A cybercriminal gang that hacked a major entertainment law firm claims it will release information on President Donald Trump if it doesn’t receive $42 million in ransom.
The group, a known criminal enterprise, didn’t offer any proof it had information compromising to Trump. It did, however, release a large set of stolen files from the law firm, Grubman Shire Meiselas & Sacks. NBC News reviewed some of the documents, and they appear legitimate.
The law firm said that Trump is not a client and has never been. A spokesperson for the firm said it wasn't clear which of its clients have been compromised.
The group uses ransomware — a type of malicious software — to break into a victim’s networks and encrypt them, demanding a fee to unlock them. If the victim doesn’t pay up, the group slowly leaks out unencrypted versions of files stolen from those networks to prompt payment.
The criminal group posted on its blog a threat to publish files related to Trump.
“The next person we'll be publishing is Donald Trump. There's an election race going on, and we found a ton of dirty laundry on time,” the group wrote, giving a one-week deadline. “And to you voters, we can let you know that after such a publication, you certainly don't want to see him as president.”
Though the gang tends to release legitimately hacked files, they left no clue of whether they actually had compromising information on Trump or whether this was a ploy to put more pressure on the law firm to pay.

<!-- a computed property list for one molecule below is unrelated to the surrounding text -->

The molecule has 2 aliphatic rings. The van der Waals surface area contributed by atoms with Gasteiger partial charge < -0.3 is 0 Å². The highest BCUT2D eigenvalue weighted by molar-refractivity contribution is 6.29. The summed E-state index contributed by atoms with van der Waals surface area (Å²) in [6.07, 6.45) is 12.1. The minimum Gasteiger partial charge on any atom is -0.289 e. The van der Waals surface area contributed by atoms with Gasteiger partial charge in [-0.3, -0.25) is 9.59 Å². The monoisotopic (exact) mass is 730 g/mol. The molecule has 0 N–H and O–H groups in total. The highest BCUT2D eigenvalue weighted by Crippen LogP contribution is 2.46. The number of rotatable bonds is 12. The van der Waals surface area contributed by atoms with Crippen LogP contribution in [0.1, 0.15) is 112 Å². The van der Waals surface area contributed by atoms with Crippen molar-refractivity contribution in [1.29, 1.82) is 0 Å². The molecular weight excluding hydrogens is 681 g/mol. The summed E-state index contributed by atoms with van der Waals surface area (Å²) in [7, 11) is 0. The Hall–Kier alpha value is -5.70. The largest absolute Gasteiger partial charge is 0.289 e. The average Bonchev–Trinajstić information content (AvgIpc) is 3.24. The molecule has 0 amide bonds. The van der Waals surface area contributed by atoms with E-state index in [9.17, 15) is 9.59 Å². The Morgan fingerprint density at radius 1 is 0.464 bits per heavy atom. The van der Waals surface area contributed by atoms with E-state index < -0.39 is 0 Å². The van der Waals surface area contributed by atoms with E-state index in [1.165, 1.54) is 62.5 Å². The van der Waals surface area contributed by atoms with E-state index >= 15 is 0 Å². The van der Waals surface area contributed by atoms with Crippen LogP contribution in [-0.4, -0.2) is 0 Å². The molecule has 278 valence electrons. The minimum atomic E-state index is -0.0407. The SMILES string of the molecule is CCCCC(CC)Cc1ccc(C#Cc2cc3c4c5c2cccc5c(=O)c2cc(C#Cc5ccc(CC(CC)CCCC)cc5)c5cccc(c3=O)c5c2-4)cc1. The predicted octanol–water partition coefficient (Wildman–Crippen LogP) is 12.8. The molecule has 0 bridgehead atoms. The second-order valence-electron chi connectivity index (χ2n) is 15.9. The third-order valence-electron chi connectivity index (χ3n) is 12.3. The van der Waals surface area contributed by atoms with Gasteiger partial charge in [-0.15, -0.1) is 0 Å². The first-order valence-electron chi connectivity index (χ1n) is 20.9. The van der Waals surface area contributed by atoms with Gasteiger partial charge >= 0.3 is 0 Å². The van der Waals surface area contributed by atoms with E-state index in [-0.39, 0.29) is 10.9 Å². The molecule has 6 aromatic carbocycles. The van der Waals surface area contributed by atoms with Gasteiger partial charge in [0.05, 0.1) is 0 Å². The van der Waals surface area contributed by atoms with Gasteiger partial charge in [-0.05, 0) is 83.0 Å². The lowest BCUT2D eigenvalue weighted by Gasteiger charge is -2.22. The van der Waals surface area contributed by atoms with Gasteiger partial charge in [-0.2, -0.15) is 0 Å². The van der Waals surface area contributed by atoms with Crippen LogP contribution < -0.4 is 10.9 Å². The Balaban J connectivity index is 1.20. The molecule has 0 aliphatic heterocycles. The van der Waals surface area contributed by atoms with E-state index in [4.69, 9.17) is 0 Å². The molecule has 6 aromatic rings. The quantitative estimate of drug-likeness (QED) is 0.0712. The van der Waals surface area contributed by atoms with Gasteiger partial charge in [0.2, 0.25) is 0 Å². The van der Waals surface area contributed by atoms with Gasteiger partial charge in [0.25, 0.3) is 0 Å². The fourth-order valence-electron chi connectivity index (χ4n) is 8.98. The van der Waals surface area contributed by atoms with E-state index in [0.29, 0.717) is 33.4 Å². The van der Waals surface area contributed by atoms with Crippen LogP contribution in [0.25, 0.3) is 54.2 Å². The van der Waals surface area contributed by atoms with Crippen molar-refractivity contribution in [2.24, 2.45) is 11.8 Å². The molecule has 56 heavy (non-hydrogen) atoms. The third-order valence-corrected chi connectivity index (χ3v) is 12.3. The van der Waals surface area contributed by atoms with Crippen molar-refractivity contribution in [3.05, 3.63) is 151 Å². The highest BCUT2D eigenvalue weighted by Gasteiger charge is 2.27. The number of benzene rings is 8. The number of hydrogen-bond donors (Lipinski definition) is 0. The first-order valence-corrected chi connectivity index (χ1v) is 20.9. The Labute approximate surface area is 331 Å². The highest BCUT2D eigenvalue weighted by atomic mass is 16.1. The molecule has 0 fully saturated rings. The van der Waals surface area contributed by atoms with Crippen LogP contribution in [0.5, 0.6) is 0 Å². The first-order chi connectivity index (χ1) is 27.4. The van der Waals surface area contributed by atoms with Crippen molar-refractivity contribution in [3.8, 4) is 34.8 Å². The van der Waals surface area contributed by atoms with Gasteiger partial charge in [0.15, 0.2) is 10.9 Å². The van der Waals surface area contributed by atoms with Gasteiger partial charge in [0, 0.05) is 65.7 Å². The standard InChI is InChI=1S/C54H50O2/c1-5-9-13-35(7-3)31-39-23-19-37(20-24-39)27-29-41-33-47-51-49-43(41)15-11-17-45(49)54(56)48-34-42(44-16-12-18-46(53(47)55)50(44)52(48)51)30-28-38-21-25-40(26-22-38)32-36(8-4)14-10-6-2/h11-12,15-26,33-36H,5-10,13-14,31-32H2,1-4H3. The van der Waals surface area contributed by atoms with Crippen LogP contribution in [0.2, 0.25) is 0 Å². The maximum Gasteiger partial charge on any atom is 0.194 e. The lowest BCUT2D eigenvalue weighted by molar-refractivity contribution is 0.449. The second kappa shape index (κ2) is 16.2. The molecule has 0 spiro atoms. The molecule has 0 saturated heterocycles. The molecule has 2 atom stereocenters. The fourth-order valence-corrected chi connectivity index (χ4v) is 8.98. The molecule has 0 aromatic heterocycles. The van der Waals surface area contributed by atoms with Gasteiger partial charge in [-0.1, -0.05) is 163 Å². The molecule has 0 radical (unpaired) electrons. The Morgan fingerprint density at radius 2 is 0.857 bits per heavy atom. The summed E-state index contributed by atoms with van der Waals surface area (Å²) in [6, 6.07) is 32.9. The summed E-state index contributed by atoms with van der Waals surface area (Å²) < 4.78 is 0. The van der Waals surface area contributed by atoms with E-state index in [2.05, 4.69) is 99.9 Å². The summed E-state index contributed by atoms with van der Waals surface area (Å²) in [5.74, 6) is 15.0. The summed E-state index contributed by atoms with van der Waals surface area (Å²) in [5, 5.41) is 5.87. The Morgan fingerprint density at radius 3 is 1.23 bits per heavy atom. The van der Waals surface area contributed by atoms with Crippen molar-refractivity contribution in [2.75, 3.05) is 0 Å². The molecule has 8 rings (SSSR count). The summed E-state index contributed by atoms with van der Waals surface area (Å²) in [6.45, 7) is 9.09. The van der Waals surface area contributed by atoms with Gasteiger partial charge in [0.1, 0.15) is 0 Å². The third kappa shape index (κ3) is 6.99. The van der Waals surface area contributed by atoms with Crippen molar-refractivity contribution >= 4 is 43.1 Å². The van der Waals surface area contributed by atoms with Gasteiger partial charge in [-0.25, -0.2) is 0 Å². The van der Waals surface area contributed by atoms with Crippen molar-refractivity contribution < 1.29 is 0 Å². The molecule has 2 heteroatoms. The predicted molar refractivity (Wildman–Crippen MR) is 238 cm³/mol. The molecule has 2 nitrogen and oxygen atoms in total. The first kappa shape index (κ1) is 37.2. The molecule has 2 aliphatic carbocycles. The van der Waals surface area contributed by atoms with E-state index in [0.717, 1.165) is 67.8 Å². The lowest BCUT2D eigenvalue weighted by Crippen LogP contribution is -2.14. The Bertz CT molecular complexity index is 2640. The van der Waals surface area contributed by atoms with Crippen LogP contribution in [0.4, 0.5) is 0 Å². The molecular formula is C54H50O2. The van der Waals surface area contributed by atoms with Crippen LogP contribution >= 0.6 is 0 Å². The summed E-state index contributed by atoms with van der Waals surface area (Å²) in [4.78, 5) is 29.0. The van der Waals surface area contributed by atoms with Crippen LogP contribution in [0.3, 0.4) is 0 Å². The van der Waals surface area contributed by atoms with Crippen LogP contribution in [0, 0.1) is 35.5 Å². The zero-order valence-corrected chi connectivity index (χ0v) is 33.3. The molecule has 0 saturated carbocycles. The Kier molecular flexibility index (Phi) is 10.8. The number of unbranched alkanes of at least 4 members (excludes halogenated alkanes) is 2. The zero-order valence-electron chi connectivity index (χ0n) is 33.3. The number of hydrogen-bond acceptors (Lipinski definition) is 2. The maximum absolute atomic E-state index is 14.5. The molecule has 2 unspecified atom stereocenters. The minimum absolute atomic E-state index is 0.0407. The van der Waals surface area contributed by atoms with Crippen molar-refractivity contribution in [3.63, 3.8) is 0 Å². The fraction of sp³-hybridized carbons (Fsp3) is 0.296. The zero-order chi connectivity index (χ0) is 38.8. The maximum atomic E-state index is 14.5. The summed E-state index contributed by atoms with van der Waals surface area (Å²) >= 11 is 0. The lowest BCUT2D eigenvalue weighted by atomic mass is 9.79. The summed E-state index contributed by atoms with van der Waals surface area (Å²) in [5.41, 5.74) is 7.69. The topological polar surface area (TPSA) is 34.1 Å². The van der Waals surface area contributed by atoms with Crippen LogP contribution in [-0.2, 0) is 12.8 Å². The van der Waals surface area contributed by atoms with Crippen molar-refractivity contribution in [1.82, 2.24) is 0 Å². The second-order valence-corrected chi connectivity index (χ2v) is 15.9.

“On the one hand, I think it’s bulls---,” said Brett Callow, who studies ransomware gangs at the antivirus company Emsisoft. “But on the other hand, getting a rep for bluffing isn’t helpful to extortionists. They need their victims to believe that their threats are real and will be carried through.”
Grubman, Shire, Meiselas & Sacks said in a statement Friday that law firms have not been immune to escalating attacks by foreign cybercriminals. “Despite our substantial investment in state-of-the-art technology security, foreign cyberterrorists have hacked into our network and are demanding $42 million as ransom," it said. "We are working directly with federal law enforcement and continue to work around the clock with the world’s leading experts to address this situation."
The White House declined to comment.
Ransomware gangs have become a persistent threat to the U.S. in recent years, and law enforcement has had difficulty stopping them. In many cases, these groups operate out of Russia, which doesn’t extradite its citizens.
“We’re pretty sure these guys operate in Russia’s ‘locus of control,’” said Allan Liska, who tracks the gang for the cybersecurity firm Recorded Future.
But threatening to release files about Trump, who enjoys a cordial relationship with Russian President Vladimir Putin, might be a step too far, Liska said.
“If they release this stuff, it is possible they will have both U.S. Cyber Command and FSB targeting them,” Liska said, referring to Russia's Federal Security Service. “Most Russian leadership leaves them alone as long as they don’t target Russian citizens. This would probably be an exception.”